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Dismayed pool users are vowing to fight the closure of Dunedin's physio pool.
The Southern District Health Board says the pool will close in December because it is too expensive to run, and it needs an upgrade costing up to $1 million.
Built in 1946, the Otago Therapeutic Pool has a category two listing with Heritage New Zealand (formerly New Zealand Historic Places Trust).
The health board contributes about $100,000 each year to its running costs, which is about the same as the pool's annual operating shortfall.
The board uses the pool for its own physio patients, while the facility is operated for the public by the Otago Therapeutic Pool Trust.
Pool trust secretary-treasurer Neville Martin said the trust would appeal to health board members to save the pool on the basis of the wide health and amenity benefits it provides to the city.
Running costs were about $150,000 a year.
''The nub of the problem is who's going to pay [the] $100,000 [shortfall]? If the board isn't then who is?''
The required upgrade should be considered as a separate issue, Mr Martin said, and could be completed in stages over a period of up to 10 years.
The pool was used by more than 20 organisations and received up to 40,000 visits each year from members of the public. It is heated to about 35degC.
The trust would also liaise with the Dunedin City Council over possible solutions.
In a joint statement, Dunedin physiotherapists Mark Shirley and Andrea Mosley said the pool was an accessible and non-threatening environment for people with disabilities to pursue their rehabilitation.
''The therapeutic pool has been instrumental in assisting individuals to recover the ability to walk and move [after an injury].
''It is a key Dunedin health facility and an important part of the rehabilitation facilities that are required in the Otago area.''
Otago Phoenix Club president John Roxborogh said it would be ''tragic'' to lose the pool, and while he appreciated the board was in financial difficulties, the decision seemed ''shortsighted''.
The club supports people who have suffered heart problems. Health board patient services director Lexie O'Shea said the pool was ''well beyond'' its economic life.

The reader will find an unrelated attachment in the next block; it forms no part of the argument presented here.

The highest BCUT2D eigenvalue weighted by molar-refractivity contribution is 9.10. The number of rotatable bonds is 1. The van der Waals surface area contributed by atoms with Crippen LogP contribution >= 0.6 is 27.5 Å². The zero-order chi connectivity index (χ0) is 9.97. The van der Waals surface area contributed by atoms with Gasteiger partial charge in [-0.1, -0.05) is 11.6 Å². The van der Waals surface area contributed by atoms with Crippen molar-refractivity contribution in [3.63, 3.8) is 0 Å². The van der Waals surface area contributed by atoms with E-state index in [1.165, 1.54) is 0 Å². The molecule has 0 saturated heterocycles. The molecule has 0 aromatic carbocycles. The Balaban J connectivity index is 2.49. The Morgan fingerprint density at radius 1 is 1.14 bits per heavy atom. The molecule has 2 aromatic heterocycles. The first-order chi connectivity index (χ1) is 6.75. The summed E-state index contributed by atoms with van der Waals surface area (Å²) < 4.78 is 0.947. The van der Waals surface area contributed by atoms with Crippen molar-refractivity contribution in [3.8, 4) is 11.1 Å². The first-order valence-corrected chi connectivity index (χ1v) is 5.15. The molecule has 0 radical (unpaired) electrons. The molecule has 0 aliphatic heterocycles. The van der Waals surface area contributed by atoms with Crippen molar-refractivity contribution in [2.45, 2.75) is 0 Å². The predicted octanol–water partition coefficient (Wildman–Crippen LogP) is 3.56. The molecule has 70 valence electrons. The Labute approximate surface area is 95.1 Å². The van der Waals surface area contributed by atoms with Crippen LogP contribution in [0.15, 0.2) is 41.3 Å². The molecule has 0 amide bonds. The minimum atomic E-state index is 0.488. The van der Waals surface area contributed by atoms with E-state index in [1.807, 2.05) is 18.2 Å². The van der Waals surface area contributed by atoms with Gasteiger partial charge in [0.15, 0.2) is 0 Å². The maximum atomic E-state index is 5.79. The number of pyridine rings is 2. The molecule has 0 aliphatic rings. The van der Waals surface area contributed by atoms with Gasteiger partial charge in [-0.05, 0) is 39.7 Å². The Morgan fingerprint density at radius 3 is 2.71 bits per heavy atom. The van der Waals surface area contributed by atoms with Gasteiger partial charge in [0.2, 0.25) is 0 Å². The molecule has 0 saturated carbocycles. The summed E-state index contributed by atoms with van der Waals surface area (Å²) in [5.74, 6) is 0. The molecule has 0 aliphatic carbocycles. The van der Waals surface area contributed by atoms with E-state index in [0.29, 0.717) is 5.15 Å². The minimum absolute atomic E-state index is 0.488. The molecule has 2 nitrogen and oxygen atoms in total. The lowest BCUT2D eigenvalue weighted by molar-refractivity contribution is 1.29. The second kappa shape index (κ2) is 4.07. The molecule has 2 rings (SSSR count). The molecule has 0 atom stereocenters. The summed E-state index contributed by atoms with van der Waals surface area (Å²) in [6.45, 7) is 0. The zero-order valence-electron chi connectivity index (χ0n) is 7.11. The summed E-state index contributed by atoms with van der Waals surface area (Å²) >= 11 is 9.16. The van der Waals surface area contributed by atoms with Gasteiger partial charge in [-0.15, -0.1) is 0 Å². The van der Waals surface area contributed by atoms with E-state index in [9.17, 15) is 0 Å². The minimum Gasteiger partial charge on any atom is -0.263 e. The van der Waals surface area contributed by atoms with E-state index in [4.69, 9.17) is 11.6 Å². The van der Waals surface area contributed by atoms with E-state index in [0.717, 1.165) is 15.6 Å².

The board's internal physio service used the pool for 10 hours a week, and an alternative treatment plan would be arranged for those patients.
The health board postponed annual maintenance over the past Christmas-New Year period because it was concerned the work would cause structural problems.
Yearly maintenance could not be deferred again, and the board was unable to spend money upgrading the building.
Nor could it afford the ongoing running cost, she said.
Swimmers spoken to at the pool were outraged by the decision.
Swimmer Bev Allan said the physio pool was a Dunedin institution, and a haven for those who liked its relative privacy.
''Nobody stares at you here,'' she said.
Swimmer Donna Watson believed the facility was unique in New Zealand.
The public needed to get behind the fight to save the pool, in the manner it did to save the neurosurgery service in 2010, she believed.
CCS Disability Action southern regional manager Joy Gunn said the physio pool was an important facility for disabled people.
Closing the pool would affect naturalist group Orchard Sun Club ''quite severely'', vice-president Joyce Mullen said.
Visits to the pool twice a month were used to recruit new members by giving them a chance to take part to see if they wanted to join.
Mrs Mullen said the city was run by ''shortsighted'' people who were not considering Dunedin's long-term potential.
Age Concern Otago executive officer Susan Davidson was disappointed to hear the pool was closing.
The pool was greatly valued by users for its warmth and central city location.
Many older people found Moana Pool ''too cold'', and they gained benefit for conditions such as arthritis from the physio pool.
South Dunedin Lions Club secretary Dick Anderson said the move was yet another example of cost-cutting by the health board.
The club had a historic association with the pool trust and would be keen to do what it could to keep it open.
On its website, Heritage New Zealand says the pool was the first purpose-built pool for the rehabilitative treatment of patients in New Zealand.
The pool represented developments towards more intensive exercise-based rehabilitative medicine in the mid-20th century.
It was one of the earliest examples of portal frame reinforced concrete construction, the website said.